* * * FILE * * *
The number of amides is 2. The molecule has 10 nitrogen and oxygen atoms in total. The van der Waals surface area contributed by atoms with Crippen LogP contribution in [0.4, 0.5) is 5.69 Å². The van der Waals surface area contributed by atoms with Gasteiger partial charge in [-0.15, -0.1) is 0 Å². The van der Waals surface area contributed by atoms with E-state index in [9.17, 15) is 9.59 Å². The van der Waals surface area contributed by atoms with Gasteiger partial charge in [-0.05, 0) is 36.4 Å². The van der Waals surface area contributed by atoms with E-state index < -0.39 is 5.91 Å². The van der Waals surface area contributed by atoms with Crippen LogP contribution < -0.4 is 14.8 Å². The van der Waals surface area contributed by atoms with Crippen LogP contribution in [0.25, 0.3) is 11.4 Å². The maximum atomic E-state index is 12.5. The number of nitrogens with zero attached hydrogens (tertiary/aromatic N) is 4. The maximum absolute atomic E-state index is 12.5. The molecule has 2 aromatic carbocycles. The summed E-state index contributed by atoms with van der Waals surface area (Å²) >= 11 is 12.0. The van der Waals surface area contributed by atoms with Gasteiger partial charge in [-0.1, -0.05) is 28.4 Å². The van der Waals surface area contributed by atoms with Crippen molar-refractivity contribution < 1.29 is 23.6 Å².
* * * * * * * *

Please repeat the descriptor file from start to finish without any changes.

The number of amides is 2. The molecule has 10 nitrogen and oxygen atoms in total. The van der Waals surface area contributed by atoms with Crippen LogP contribution in [0.4, 0.5) is 5.69 Å². The van der Waals surface area contributed by atoms with Gasteiger partial charge in [-0.15, -0.1) is 0 Å². The van der Waals surface area contributed by atoms with E-state index in [9.17, 15) is 9.59 Å². The van der Waals surface area contributed by atoms with Gasteiger partial charge in [-0.05, 0) is 36.4 Å². The van der Waals surface area contributed by atoms with E-state index < -0.39 is 5.91 Å². The van der Waals surface area contributed by atoms with Crippen LogP contribution < -0.4 is 14.8 Å². The van der Waals surface area contributed by atoms with Crippen LogP contribution in [0.25, 0.3) is 11.4 Å². The maximum atomic E-state index is 12.5. The number of nitrogens with zero attached hydrogens (tertiary/aromatic N) is 4. The maximum absolute atomic E-state index is 12.5. The molecule has 2 aromatic carbocycles. The summed E-state index contributed by atoms with van der Waals surface area (Å²) >= 11 is 12.0. The van der Waals surface area contributed by atoms with Gasteiger partial charge in [-0.1, -0.05) is 28.4 Å². The van der Waals surface area contributed by atoms with Crippen molar-refractivity contribution < 1.29 is 23.6 Å².